The way we all try to eliminate the belly is using a diet, which underestimates the long-term effects on your emotional self and physical self.
Most people diet at some stage or in some way – it is perceived that whenever the pounds have piled on you can reset your body by basically starving for a few days, weeks or months. There are three problems with this: the psychotic teenager, which is the psychological effect of dieting that comes out to play, the biological effect and hormone disruption which leads inevitability to reset failure. Finally, it doesn’t work forever: your body becomes less resistant, and the inner teenager turns into the middle age, grumpy, stressed-out ogre with low self-esteem.
The false belief that fats make you fat and that cholesterol causes heart attacks, which we have been living with for the last five decades, has become entrenched. For whatever reason, whether that is vested interest, ego or the inability to look at the bigger picture, dissident frustrated voices are being heard in both the US and UK. What began with science researchers and medical journalists, has trickled into the arena of fitness and the ‘subversive’ world of alternative medicine, but yet to hit the mainstream.
Busting macro myths
Low-fat diets are based on carbs, which are lower in calorie. The diet culture is based on the simple belief that 10g of carbs contains fewer calories than 10g of protein or 10g of fat. If you eat carbs, you are consuming fewer calories. When your body is young and resilient, it has an amazing ability to right itself using insulin. Normal cells are highly sensitive to insulin, which is one of your body’s inner guidance systems. Over a prolonged high-carb diet where your body is constantly using carbs as a source of energy, insulin becomes exhausted as your body is no longer insulin sensitive. Insulin is a storage hormone.
In addition, the diet hypothesis ignores your gorgeous body’s chemistry – carbs provide a quick energy burst and will result in becoming hungry after a few hours. Fats and proteins sustain your feeling of fullness and allow you to use ‘fatty’ deposits in your body to sustain your energy levels for longer.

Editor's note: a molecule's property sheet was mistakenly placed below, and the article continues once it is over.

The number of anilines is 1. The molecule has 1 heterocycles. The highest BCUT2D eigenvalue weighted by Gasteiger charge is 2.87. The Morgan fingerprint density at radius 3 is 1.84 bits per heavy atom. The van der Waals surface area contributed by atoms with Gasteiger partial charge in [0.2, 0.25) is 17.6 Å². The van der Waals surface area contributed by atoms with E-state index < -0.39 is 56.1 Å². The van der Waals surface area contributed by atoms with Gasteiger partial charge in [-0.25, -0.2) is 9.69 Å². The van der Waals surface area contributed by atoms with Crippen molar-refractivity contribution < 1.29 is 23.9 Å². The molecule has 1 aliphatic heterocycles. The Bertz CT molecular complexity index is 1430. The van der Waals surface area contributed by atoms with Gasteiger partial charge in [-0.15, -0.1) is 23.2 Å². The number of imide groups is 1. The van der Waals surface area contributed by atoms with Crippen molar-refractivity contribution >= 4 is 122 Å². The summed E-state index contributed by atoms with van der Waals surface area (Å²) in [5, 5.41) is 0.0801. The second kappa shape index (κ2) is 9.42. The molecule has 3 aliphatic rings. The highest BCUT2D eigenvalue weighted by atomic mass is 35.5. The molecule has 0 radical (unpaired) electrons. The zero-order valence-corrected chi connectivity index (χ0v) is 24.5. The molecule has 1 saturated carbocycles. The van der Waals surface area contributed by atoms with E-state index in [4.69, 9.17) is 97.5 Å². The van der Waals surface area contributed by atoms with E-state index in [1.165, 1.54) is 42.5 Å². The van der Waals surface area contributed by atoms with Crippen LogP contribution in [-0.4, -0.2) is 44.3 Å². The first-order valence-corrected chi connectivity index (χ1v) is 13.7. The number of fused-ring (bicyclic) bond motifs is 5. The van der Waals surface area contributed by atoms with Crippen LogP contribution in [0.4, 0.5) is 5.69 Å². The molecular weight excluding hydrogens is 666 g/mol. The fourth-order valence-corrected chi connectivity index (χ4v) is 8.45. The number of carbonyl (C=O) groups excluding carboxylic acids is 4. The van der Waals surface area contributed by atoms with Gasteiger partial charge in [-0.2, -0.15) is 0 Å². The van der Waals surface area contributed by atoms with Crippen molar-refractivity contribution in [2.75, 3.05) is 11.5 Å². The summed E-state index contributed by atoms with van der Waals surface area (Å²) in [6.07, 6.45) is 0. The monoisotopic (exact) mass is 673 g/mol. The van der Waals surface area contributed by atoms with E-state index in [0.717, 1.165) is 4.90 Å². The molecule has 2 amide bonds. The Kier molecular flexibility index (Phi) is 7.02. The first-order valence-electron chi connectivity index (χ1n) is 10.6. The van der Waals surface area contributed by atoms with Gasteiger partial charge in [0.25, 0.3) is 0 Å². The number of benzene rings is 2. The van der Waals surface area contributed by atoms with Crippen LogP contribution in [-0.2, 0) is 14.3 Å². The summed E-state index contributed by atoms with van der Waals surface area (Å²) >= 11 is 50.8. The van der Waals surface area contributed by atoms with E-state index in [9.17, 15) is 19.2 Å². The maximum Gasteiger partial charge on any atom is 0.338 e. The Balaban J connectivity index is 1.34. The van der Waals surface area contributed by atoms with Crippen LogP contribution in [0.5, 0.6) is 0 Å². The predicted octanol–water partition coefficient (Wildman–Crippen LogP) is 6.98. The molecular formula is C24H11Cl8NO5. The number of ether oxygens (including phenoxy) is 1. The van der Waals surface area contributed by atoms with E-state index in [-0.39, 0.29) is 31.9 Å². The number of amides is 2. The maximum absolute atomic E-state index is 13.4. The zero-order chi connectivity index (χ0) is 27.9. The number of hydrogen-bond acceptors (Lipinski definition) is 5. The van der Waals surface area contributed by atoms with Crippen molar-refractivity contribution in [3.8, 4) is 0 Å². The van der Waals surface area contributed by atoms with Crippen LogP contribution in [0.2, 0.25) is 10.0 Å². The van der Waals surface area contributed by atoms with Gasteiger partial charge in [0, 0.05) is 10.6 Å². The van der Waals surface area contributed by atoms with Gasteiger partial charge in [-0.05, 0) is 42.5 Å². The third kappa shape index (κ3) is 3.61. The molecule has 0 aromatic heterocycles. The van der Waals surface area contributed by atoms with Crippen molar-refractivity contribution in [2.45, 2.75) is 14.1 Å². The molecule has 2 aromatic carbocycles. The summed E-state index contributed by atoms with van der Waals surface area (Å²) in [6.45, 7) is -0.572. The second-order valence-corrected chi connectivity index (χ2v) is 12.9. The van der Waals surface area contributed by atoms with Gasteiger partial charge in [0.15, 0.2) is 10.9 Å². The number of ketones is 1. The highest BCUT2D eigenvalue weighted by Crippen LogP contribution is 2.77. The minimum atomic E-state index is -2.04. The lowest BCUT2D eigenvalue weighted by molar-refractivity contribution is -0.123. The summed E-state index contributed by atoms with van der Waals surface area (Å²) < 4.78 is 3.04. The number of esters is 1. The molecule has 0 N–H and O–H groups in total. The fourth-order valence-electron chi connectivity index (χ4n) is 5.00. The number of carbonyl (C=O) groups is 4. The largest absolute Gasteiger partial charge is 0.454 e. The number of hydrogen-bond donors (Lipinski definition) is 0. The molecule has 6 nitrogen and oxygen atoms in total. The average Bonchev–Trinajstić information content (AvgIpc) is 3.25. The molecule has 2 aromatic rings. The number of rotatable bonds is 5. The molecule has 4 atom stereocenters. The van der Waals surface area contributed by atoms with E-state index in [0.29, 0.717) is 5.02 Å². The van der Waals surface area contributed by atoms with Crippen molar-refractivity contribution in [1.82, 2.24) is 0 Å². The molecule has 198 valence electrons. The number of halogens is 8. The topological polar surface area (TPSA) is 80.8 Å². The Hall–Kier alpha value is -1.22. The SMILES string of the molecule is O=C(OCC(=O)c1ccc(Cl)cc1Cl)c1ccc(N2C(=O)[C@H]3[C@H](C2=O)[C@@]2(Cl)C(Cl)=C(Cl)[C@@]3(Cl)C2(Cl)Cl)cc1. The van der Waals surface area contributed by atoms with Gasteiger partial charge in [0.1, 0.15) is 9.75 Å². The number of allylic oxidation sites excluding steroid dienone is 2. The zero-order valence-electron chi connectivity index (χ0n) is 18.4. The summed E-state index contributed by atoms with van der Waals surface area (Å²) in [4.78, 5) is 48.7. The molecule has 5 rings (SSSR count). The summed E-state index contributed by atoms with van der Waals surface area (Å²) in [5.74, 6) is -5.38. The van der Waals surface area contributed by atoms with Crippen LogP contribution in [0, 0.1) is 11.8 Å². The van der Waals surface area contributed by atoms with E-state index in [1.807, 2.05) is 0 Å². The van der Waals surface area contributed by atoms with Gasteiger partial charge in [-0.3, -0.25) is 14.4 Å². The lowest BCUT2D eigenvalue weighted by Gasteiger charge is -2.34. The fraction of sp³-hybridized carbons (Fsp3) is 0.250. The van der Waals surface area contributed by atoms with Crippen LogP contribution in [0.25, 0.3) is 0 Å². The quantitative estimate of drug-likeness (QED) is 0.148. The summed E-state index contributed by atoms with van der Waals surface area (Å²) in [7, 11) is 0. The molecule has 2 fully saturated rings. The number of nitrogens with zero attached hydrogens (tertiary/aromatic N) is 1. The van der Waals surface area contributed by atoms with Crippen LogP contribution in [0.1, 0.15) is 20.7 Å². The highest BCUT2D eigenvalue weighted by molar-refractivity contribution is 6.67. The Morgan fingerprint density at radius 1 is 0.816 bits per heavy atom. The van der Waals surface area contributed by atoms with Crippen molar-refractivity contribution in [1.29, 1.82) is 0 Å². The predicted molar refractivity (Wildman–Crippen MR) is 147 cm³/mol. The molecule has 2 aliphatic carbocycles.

An alternative to counting calories is examining your macronutrients. If you are analytical, you can use ratios on your smartphone with apps such as My Fitness Pal. Counting nutrients are where I spend my time. How many mung beans can I eat in a day?
Eat more fat to burn more fat
Simply put, your body can’t burn fat if glucose is circulating. Breast milk is 54% saturated fat, coconut oil is saturated fat and avocado is monounsaturated fat. Dietary fats do indeed have more calories and your smartphone diet app is going to go off the scale when it reads ‘duck’ on your macronutrient balance, which is why you are asked to eat lean meat, such as chicken. Apps and dietary guidelines are following the redundant theory that a healthy heart is derived from whole grains. You need dietary fat to assist the function of your heart, head and every cell in your body.
Whilst the majority of people could be looking for a quick fix to a perceived unsightly bulge or excess weight gain across the middle, there is no pill or potion that will remedy this in the long term. Low-fat diets are a thing of the past, instead, increasing your intake of good quality protein and eating more fat will ensure longer term happiness, energy and a healthier version of you.
Adele Stickland is the founder of Get Gorgeous! an online platform dedicated to inspiring and empowering women to great health and more vitality. Over 20 years, she has educated hundreds of women on the role of nutrition, movement and a healthy mindset. Gorgeous! (Panoma press £14.99) is her new book that provides women with expert guidance to change their perception of food.
First published in November 2009, OM Yoga magazine has become the most popular yoga title in the UK. Available from all major supermarkets, independents and newsstands across the UK. Also available on all digital platforms.